Audiobooks · Books

From The Reading Table: Mastering the Art of French Murder

Mastering the Art of French Murder by Colleen Cambridge

My rating: 5 of 5 stars

It is a rare occasion when I find a book that literally keeps me up all night. Happily, this was one of the best.

I have been a Julia Child fan for decades, so the title was a great hook to capture my attention. The reader did a remarkable job of bringing Julia to life. Actually, the reader did a remarkable job with everything thrown at her. There is an interesting mix of languages, locations, and people that are handled with ease.

The author has created not only interesting characters, but has brought to life a time and place that made me feel as if I might be watching a film.

There are plenty of references to mystery writers and characters which kept me on my toes trying to figure out ‘who done it’. And I have to say I was led down many a wrong path before I reached the culmination of the story. Who was involved? What was actually going on? You will have to read (or listen) to find out.

This book is apparently the beginning of a new series, another thing that makes me happy. If the next work is as good as this one, I could be along for long ride.

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Audiobooks · Books

From The Reading Table: I, Claudius and Claudius The God

I, Claudius/Claudius the God by Robert Graves

My rating: 5 of 5 stars

I first encountered Claudius in paperback when PBS ran the British series. It was impossible to ignore. I read both books by Robert Graves, but I have to say that at the time my knowledge of Rome and its history was extremely limited. Fast forward a few decades, toss in a lot more knowledge of Rome and a return visit to Emperor Claudius via the audio versions of Graves’ books. The experience is even more interesting and amazing.

When I started connecting the dots of the history I had learned with the tales Claudius tells, I gained an entirely different understanding.

The first person account of encounters with historical names and places brings both the people and the history to life. Some of it terrifying. Some of it mundane.

Claudius survived a family that pretty much killed off anyone who got in the way. His journey was one of learning to keep out of sight while in plain sight (confusing, yes, but infinitely necessary). He lived in interesting times among interesting people and in places that we can only see in ruins.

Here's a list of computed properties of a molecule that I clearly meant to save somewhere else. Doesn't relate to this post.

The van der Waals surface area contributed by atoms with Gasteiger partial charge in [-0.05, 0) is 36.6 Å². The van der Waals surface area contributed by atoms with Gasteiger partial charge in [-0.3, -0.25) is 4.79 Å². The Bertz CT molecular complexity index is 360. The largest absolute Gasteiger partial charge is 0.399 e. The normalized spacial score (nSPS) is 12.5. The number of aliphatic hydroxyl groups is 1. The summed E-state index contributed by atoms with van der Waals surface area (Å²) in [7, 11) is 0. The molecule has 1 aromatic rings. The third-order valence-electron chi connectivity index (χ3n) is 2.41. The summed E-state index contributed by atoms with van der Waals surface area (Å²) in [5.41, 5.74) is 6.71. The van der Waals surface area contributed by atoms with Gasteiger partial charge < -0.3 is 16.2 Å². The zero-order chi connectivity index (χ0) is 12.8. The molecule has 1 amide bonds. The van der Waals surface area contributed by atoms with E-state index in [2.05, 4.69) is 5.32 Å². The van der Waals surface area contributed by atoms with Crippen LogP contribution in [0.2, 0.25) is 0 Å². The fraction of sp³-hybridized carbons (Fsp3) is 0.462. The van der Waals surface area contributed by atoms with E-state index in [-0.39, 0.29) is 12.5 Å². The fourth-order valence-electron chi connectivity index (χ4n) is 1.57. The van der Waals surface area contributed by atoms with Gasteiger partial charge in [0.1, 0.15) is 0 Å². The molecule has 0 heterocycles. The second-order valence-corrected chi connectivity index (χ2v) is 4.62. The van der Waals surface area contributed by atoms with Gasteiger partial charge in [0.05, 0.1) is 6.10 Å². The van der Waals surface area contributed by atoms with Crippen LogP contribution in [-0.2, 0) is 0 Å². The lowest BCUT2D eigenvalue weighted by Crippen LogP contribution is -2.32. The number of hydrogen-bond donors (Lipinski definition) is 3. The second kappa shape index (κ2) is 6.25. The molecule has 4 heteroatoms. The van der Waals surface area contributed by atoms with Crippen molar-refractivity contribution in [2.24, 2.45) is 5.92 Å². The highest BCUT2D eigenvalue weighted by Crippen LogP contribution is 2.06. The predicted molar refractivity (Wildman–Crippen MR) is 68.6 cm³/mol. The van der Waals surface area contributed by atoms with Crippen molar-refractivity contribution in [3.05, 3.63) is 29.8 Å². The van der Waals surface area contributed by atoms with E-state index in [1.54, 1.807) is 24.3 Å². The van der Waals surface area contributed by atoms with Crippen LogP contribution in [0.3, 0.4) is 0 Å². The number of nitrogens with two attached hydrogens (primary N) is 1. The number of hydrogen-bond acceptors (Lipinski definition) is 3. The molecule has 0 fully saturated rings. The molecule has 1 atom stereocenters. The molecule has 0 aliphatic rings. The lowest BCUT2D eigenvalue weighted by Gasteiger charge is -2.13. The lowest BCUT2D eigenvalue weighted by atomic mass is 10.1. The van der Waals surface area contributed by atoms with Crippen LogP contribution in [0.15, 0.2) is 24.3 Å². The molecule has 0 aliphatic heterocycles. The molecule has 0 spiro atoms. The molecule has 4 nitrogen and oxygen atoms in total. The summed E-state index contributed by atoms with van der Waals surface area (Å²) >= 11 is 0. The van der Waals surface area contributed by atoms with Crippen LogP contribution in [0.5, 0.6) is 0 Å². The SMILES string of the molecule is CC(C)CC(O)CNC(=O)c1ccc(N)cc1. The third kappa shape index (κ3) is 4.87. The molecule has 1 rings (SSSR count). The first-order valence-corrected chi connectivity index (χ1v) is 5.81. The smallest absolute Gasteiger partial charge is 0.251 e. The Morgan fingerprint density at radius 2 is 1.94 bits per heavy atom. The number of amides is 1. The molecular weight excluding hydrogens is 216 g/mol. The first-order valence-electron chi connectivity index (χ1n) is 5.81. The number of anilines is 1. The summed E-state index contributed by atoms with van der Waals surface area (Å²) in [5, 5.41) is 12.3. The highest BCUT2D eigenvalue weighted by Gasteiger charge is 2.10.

The books are not for those who like their history cleaned up and tidy. History has never been either. I would like to suggest that the reader have more than a tendril of knowledge of the subject matter but in the end I’m not sure it would matter. If Claudius’ story captivates enough, it could lead you into an entirely new rabbit hole.

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Around the House

Anticipating Fall

Like many folks, I have had enough of Summer. The running joke around here is if you don’t like the weather wait 5 minutes. That worked back when we had a variety of options rather than the standard ‘hot’. Personally, I’m ready for a 5 minute change.

I have found myself contemplating pot roast and cozy coffee and baking something warm and, well, cozy. You get the drift.

I came across my holiday DVD collection today. Peanuts! All the autumn and winter specials. I can enjoy spending time with the kids as they wait for the Great Pumpkin or endeavor to collect lots of Halloween candy! I love the Christmas special, too.

I was thinking about the apple cake I made last year and contemplating doing it again. Did you try it? Scrumptious! I also want to try Erin McDowell’s biscuits and pie crust recipes.

September seems to herald the start of a new phase where we buckle down and get ready for winter weather. We gather favorite recipes and ponder gift giving while curling up with something to keep us company.

Hard to do that when it is hot and humid outside, right?

Here’s hoping you start your own end of year process. Are you collecting ideas, contemplating crafting, gearing up for a major (or minor) cleaning phase?

Sending you luck!

Classic TV · Musings · TV

Enjoying The Toons

Cartoons and Comics, that is!

If you have been around here for any length of time, you know how much I enjoy good cartoons and comic strips. Animation is an art that takes many forms. If you have ever found yourself watching a cartoon and being amazed at the beauty of the backgrounds, you are a kindred spirit.

If you have read comic strips for any length of time and found yourself caught up in the story, you are a kindred spirit, too.

These mediums are not just for children. Although as I contemplate the history of some of the makers involved in these classics, it is not difficult to consider that some of these folks were acting on their childish impulses. LOL!